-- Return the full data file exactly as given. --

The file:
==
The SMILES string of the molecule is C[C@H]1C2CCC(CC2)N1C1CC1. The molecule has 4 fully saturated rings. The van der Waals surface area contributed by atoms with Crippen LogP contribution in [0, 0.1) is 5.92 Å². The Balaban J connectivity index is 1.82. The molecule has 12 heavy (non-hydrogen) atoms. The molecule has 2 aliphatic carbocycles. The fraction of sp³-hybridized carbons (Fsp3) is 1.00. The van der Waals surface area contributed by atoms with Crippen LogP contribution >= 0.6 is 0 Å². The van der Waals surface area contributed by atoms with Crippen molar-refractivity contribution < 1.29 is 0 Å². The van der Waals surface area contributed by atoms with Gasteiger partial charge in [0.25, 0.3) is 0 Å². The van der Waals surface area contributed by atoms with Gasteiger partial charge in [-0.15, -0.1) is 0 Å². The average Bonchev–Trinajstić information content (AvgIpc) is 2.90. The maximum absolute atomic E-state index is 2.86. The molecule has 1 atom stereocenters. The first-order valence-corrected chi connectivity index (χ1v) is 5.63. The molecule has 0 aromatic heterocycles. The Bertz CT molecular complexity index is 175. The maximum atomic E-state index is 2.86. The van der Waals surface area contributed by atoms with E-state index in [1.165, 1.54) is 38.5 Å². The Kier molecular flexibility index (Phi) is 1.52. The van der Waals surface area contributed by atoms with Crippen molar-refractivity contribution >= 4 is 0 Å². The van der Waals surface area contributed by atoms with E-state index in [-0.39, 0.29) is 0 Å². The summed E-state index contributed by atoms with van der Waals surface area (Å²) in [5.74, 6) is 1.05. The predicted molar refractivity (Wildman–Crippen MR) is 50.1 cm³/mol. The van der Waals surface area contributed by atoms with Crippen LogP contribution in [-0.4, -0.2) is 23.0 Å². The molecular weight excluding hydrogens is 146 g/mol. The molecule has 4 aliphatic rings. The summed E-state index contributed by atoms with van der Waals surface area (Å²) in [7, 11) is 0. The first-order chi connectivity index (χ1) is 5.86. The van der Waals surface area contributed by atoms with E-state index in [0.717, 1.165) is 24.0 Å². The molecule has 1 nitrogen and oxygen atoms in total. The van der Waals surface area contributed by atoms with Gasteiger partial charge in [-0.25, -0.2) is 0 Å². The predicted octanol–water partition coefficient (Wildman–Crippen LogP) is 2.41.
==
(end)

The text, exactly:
The SMILES string of the molecule is C[C@H]1C2CCC(CC2)N1C1CC1. The molecule has 4 fully saturated rings. The van der Waals surface area contributed by atoms with Crippen LogP contribution in [0, 0.1) is 5.92 Å². The Balaban J connectivity index is 1.82. The molecule has 12 heavy (non-hydrogen) atoms. The molecule has 2 aliphatic carbocycles. The fraction of sp³-hybridized carbons (Fsp3) is 1.00. The van der Waals surface area contributed by atoms with Crippen LogP contribution >= 0.6 is 0 Å². The van der Waals surface area contributed by atoms with Crippen molar-refractivity contribution < 1.29 is 0 Å². The van der Waals surface area contributed by atoms with Gasteiger partial charge in [0.25, 0.3) is 0 Å². The van der Waals surface area contributed by atoms with Gasteiger partial charge in [-0.15, -0.1) is 0 Å². The average Bonchev–Trinajstić information content (AvgIpc) is 2.90. The maximum absolute atomic E-state index is 2.86. The molecule has 1 atom stereocenters. The first-order valence-corrected chi connectivity index (χ1v) is 5.63. The molecule has 0 aromatic heterocycles. The Bertz CT molecular complexity index is 175. The maximum atomic E-state index is 2.86. The van der Waals surface area contributed by atoms with E-state index in [1.165, 1.54) is 38.5 Å². The Kier molecular flexibility index (Phi) is 1.52. The van der Waals surface area contributed by atoms with Crippen molar-refractivity contribution >= 4 is 0 Å². The van der Waals surface area contributed by atoms with E-state index in [-0.39, 0.29) is 0 Å². The summed E-state index contributed by atoms with van der Waals surface area (Å²) in [5.74, 6) is 1.05. The predicted molar refractivity (Wildman–Crippen MR) is 50.1 cm³/mol. The van der Waals surface area contributed by atoms with Crippen LogP contribution in [-0.4, -0.2) is 23.0 Å². The molecular weight excluding hydrogens is 146 g/mol. The molecule has 4 aliphatic rings. The summed E-state index contributed by atoms with van der Waals surface area (Å²) in [7, 11) is 0. The first-order chi connectivity index (χ1) is 5.86. The van der Waals surface area contributed by atoms with E-state index in [0.717, 1.165) is 24.0 Å². The molecule has 1 nitrogen and oxygen atoms in total. The van der Waals surface area contributed by atoms with Gasteiger partial charge in [-0.25, -0.2) is 0 Å². The predicted octanol–water partition coefficient (Wildman–Crippen LogP) is 2.41.